The Lost Tribes Series: www.TheLostTribesSeries.com
by Bryan Patrick Avery
In the world of magic, there’s a theory called the “Too-Perfect” principle. The idea is that a magic effect can be so perfect that the solution becomes obvious, thus ruining the trick. One example of this is the Bill on Lemon effect where a signed bill disappears and then is found inside a lemon (or other fruit). There’s only one way the trick can be performed so the solution becomes rather obvious.
To keep an effect from being too perfect, magicians add red herrings to hide the obvious solution, thus making the effect more interesting and mysterious. The result is an effect that is far more entertaining and engaging.
The same thing can happen in our stories. If our characters are too perfect, they can ruin an otherwise good story. Adding imperfections to our characters can add conflict, suspense, and deeper meaning. One of my favorite imperfect characters is Teddy Fitzroy, from Stuart Gibbs’ FunJungle series. A brilliant kid, Teddy lives at FunJungle, the world’s largest zoo, with his parents. Teddy repeatedly solves mysteries at FunJungle, including the murder of a hippo, the theft of a koala, and the poaching of rhino horns. Though he is an adept investigator, Teddy is not without his flaws.
Teddy tends to cause a lot of trouble. He gives chimps water balloons to throw at guests, drops a fake human arm into the shark tank, and causes an elephant stampede. His antics tend to land him in trouble, and quite often impede his ability to investigate. The fact that he is able to overcome these challenges makes Teddy a far more compelling character than if he were just a picture-perfect kid.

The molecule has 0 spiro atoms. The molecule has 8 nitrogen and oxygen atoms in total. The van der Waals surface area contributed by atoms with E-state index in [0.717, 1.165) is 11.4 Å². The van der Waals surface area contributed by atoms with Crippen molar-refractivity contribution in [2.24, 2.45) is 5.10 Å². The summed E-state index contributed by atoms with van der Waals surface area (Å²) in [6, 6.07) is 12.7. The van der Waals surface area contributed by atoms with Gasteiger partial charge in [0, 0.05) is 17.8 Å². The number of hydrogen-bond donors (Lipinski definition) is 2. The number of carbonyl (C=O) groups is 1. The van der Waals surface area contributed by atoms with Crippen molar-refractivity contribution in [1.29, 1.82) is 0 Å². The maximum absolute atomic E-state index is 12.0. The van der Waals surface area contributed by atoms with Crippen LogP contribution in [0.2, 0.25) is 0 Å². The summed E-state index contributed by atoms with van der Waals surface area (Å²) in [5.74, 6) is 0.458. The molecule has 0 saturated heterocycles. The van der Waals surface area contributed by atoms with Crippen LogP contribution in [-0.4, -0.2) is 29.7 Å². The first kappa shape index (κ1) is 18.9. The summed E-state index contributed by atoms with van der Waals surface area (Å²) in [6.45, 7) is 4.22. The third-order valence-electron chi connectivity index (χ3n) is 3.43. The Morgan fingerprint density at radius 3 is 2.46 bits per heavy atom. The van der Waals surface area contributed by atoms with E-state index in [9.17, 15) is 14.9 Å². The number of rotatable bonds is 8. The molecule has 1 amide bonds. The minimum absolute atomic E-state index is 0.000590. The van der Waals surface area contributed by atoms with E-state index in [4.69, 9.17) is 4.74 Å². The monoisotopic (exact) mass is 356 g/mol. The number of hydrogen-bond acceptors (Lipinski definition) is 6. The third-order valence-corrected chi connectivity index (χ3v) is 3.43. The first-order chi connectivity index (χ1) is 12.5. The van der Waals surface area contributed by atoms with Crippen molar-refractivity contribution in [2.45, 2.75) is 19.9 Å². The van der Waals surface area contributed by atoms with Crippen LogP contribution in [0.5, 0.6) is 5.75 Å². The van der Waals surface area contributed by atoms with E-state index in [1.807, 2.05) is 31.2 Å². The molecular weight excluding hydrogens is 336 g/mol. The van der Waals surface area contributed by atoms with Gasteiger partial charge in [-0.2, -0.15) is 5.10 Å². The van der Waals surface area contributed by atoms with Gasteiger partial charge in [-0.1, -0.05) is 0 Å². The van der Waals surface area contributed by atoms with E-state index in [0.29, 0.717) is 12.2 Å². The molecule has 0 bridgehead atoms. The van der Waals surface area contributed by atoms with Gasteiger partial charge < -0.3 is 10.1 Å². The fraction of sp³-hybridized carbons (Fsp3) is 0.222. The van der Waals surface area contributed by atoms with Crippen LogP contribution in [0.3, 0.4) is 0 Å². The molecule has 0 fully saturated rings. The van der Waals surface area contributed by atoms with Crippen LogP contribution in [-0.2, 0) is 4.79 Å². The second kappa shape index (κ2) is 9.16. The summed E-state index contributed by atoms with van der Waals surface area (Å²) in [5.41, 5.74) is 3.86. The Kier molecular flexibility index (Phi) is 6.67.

The School for Good and Evil, written by Soman Chainani, features two magically imperfect characters. Sophie, who believes she is destined to be a princess and live happily ever after, and Agatha, draped in black with a wicked black cat, are transported to the School for Good and Evil. When Agatha is dropped into the School for Good and Sophie ends up in the School for Evil they are both sure that a mistake has been made.
As the story progresses, it becomes clear that Sophie is not the perfect princess she believes she is. Even more surprising, Agatha is not the evil witch we believe her to be. As the two girls go through the school year, we begin to think that, perhaps, they are right where they are supposed to be. Even Sophie and Agatha begin to embrace what they learn about themselves. Their imperfections make Sophie and Agatha characters that we care about and want to root for.
Here are a few of my other flawed favorites: